“But my shoe came off.”

Like her son, Mummy is always ready with an answer, even if it’s not the right one.  There’s a word they both like a lot.  But.

“Those dictionaries may be a little hard,” I said to her, quietly. 

“But I help him with it.”

I’ve been tutoring Kirin for several weeks.  When Mummy’s in the dining room, he’s very good.  When she’s out the back, he’s not too bad.  But sometimes she isn’t home at all.  Once, when I got there, he was screaming.  I was in the front garden, but I could hear.  I knocked.  Silence.  Another silence, then the babysitter opened the door.  Inside, everything looked the same.  Kirin was at the table as he always was, bobbing on the lake of polished wood.  The books were still in front of him.  To the left, as usual, he had his box of pencils, a huge box with all his equipment and several ordinary pencil cases.  Whatever instrument a boy needs to prove his intellect.

When I got to know him, I joked about the big box of pencils.   I said it was a pencil case in a pencil case in a pencil case.  He didn’t smile the first time I said it.  He smiled the second time.  I didn’t smile either the first time he fooled around.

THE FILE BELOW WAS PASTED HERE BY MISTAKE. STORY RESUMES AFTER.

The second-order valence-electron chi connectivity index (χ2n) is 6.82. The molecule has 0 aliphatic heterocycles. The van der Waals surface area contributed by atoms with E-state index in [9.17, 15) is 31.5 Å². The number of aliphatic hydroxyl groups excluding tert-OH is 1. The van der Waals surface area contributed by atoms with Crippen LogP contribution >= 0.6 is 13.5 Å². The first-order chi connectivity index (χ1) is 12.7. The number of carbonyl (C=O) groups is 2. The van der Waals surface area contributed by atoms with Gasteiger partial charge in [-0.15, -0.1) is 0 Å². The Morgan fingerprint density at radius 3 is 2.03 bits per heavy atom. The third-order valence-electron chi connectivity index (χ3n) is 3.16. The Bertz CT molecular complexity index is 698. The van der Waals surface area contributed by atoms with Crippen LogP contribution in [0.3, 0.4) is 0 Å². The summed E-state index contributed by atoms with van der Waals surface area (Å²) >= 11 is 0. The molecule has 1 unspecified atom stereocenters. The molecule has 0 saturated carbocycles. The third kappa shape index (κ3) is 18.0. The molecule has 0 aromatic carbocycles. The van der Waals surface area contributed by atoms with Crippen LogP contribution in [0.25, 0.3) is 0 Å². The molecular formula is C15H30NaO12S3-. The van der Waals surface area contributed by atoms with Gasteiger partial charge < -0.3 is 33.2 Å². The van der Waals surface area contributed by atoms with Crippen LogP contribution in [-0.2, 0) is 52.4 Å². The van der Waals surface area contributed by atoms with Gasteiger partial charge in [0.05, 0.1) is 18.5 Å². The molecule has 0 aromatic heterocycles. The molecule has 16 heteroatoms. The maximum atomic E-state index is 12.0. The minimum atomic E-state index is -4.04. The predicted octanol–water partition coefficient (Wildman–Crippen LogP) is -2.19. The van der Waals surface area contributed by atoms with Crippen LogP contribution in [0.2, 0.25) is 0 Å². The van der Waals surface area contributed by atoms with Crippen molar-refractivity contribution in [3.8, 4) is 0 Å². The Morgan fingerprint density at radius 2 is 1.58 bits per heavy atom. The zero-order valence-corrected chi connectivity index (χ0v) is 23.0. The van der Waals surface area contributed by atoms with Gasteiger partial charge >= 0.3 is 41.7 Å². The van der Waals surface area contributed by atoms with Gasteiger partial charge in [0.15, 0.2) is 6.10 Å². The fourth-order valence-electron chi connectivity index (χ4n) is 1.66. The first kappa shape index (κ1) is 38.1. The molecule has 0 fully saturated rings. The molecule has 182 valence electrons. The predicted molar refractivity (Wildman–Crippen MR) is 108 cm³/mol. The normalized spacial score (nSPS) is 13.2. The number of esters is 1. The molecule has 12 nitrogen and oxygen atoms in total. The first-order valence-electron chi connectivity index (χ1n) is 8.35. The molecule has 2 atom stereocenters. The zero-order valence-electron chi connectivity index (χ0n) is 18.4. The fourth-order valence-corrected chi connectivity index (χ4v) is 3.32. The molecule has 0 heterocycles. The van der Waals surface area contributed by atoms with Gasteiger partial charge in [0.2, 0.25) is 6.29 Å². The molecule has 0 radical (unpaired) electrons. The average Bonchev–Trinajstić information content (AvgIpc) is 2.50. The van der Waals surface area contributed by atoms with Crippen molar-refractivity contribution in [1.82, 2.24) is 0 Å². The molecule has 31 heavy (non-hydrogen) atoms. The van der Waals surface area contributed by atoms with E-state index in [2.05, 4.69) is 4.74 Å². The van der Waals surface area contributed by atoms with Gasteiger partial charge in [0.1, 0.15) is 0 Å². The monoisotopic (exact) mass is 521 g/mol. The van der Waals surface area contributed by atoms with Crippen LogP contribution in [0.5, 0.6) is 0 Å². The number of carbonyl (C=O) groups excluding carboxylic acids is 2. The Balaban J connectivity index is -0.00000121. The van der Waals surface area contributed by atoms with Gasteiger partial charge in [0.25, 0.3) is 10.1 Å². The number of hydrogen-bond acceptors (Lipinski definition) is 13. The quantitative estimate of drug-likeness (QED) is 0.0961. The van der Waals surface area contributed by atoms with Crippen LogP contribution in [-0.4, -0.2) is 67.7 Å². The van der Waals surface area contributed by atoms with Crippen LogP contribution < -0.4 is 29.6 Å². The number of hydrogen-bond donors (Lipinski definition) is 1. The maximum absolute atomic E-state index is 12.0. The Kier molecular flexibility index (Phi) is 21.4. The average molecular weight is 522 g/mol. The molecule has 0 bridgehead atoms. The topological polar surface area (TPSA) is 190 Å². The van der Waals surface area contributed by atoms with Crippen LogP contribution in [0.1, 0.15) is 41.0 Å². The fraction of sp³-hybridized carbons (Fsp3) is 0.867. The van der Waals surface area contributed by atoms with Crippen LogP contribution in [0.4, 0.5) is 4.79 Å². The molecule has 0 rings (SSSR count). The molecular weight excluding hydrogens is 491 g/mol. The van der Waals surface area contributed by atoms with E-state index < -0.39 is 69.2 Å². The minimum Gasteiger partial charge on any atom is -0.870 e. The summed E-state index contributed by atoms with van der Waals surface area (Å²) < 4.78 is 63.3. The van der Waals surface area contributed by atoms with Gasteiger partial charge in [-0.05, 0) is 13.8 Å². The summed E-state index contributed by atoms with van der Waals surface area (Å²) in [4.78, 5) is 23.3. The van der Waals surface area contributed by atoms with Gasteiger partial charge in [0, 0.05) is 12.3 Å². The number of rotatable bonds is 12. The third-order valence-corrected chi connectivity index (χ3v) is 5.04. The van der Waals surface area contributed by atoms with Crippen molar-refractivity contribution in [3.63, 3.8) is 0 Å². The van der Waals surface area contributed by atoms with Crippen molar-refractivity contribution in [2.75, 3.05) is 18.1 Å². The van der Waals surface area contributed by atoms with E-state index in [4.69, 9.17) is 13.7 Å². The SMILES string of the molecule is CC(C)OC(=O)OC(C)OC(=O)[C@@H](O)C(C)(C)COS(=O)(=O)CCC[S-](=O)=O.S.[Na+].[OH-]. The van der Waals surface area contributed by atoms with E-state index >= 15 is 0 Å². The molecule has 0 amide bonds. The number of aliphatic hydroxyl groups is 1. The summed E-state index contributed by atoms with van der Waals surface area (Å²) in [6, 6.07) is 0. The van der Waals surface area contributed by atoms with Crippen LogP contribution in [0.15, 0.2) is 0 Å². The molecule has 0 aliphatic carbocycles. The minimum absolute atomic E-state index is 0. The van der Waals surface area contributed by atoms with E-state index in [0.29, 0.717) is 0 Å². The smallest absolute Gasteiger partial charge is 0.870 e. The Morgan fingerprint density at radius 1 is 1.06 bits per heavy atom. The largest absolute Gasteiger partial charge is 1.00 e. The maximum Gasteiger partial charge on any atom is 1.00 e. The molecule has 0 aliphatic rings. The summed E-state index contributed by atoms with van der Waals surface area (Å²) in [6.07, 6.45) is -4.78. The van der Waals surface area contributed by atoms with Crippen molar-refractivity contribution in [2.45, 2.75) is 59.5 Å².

Sunday, 7 June 2015


If you have visitors, and run out of things to say, flowers are useful.  They’re not as difficult as pets or babies, not for most people, anyway.  Pretty little things, they wait outside until you need them, and always nod their heads. 

My neighbour’s parents came to see him.  They don’t come too often.  They’re more like hardy annuals that push up in the spring.  Let’s have a look at the garden.  This year, they were spending a long time on one flower, a lot longer than people normally do.  They hadn’t gone mad.  There was only one flower.  The rest of the garden was bare. 

I remember it quite clearly, a tall stem, with a patch of white petals at the top, like a tiny flag, as if the earth had surrendered.

Think of a stalk and petals, and personal injury won’t be your next thought.  If you want to hit someone, you don’t use a flower.  But they can still be dangerous.  Last year, twenty-seven UK residents were poisoned by daffodils.  That’s right, people ate them, twenty-seven at least.  They’re just the ones that got sick, delicate hunter-gatherers, or poets – in short, those not immune to daffodils.